Before I leave Australia.
In the lead up to my trip I can’t seem to stop myself from saying to people, “I’m going to New Zealand, I haven’t decided whether I’ll bungy jump or not yet.” I suppose I’m testing the water, gauging reactions. What I’m also unwittingly doing however is setting expectations, and creating my own monkey for my back. Everyone knows it is on the cards. Everyone is going to ask about it when I get back.
Three days before.
I’m in Wellington, it’s St. Patrick’s day and I’m drunk and talking to strangers. “I haven’t done it, but I think it’s overrated.” “It’s not cheap either, and it’s over in under a minute” “I did the jet-boating instead.” This is all the encouragement my already wavering commitment needs. Bugger it… I’ll save the cash.
The day before.
I arrive in Queenstown, and have only just parked my van when my new camping neighbour, a tough Aussie chippy named Lance comes over for a chat. I tell him the same thing I must have told 50 others before by now, “I feel like I would regret not bungy jumping while I’m here, but I’m not sure if I will actually do it.” “You wouldn’t catch me dead doing it… But if you reckon you should do it, I reckon you should do it.” Right, me too… We are back on. Shit.
The morning of.
A poster in town says “Feel the fear, but do it anyway”. True. If people weren’t a bit scared… If throwing yourself off a bridge with only a stretchy rope attached to your feet didn’t get your heart racing… why would anyone do it? Everyone is scared, but people do it anyway.
”You can do it man”, my internal dialogue reassures me. Yet the external me seems to be putting off going in and booking it. I get breakfast. And a coffee. I buy some more data for my phone and a souvenir for my mum. The cashier at the souvenir shop asks what I’m planning for the day. “Bungy jumping! You are brave! Have you booked it yet?” No. I haven’t. And there is nothing left to “prioritize”.
While I wait in line at AJ Hackett to book my jump some other tourists are checking in for a trip about to go. “It’ll be a rush”, one says to the other. Why am I still not that excited? Although I do notice a hint of self-reassurance too.
“I’d like to book a Kawaru bridge jump please.” I ask with false confidence. “Sure, when would you like to go?” I’d already told myself I had a few things to do before I went, so I say “ideally around 2.30, otherwise first thing tomorrow?” ” Great, we’ve got a bus leaving at 2.40.” Shit.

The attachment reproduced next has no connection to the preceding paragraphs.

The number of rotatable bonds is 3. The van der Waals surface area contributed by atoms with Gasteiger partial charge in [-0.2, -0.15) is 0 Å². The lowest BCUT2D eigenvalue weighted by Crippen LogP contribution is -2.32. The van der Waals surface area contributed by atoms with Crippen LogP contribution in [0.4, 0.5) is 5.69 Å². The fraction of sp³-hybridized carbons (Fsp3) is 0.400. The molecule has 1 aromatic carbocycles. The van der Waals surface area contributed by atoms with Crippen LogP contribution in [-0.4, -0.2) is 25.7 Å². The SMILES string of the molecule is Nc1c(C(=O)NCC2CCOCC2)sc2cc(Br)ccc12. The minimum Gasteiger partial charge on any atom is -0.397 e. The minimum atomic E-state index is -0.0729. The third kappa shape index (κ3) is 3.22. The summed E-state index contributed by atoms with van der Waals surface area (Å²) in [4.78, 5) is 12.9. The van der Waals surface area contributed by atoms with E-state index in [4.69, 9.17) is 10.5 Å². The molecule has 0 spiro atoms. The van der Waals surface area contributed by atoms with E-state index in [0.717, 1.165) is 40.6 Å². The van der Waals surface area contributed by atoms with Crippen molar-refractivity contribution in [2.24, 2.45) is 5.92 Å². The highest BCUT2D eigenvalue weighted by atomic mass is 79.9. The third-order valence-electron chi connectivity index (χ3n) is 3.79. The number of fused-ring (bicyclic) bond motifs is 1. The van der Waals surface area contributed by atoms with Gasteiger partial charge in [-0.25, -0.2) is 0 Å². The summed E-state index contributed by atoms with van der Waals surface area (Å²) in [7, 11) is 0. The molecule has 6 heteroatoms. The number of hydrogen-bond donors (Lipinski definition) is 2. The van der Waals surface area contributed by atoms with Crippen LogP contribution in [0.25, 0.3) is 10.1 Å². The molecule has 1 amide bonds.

Killing time before the jump.
The only thing I really needed to do was put in my contact lenses. I’m pretty sure that in the moment I will be too wracked with fear to actually allow my eyes to transmit anything to my brain, but the idea of doing it visionless is somehow scarier. This task takes all of two minutes, and I still have two hours until zero hour.
Riding the Queenstown Gondola up to Bob’s Peak I tell myself I’m getting too worked up. Surely more people must die in car crashes, or from drinking alcohol. Then I remember how many more people are driving and drinking every day. I find myself wonder what the averages work out to be.
I watch the para-gliders floating gently overhead, slowly circling above Queenstown, and start to wish I was doing that instead. It’s still “extreme”, but it looks so much more placid. As I watch someone come to a safe landing on a football field below I consider wearing the cost of the bungy and booking a para-glide instead. But no, it’s not the same.
Heading towards my fate.
After talking up the maybes to so many people I make a conscious decision not to tell anyone I’m actually doing it… Just in case. While waiting for the bus I log on to Facebook and I almost tell my sister. “Just in case you don’t hear from me again I want you to know; don’t touch my stuff.” But I don’t. I do start composing my post jump status. Surely a positive step towards excitement, and more importantly my attitude about survival.
The bus arrives and as we pile I on hear a German jumper behind me muttering to himself, “Scheise scheise schesise.”
I take my seat and realize I’m actually going to do it. Sure, it’s not too late to change my mind until I’m actually over the edge, but I’m too proud/stubborn/stupid to pull the pin now. It’s like clacking up that first hill of a rollercoaster… You are in for the ride, the only way off is at the other end. Plus, I actually think I’m beginning to look forward to it.
I start to think a lot about how I’m going to jump. Do I go for the Jesus Christ pose? The Superman? A graceful swan dive? Good god, I don’t have the stones for any of that nonsense. I think an undignified stumble is probably closer to the reality of what is to come.
I’ve elected to do the bridge jump over the other local option at Nevis Canyon. The bridge is 43 meters over water rather than 134 meters over rocks. A few people I’ve spoken with claim that the bridge is scarier. The theory is the ground seems closer so you can see the details of what could go wrong. I use this to reassure myself I’ve made the scarier choice, though I feel sort of glad it’s not 130 meters. And surely, even if something went wrong, the rope would do some job of slowing my fall, enough for a non-fatal splash into the water.
The time has come.
The bus rounds a corner and I see the bridge I’m about to leap off. My heart somehow manages to sink and race at the same time. This is it.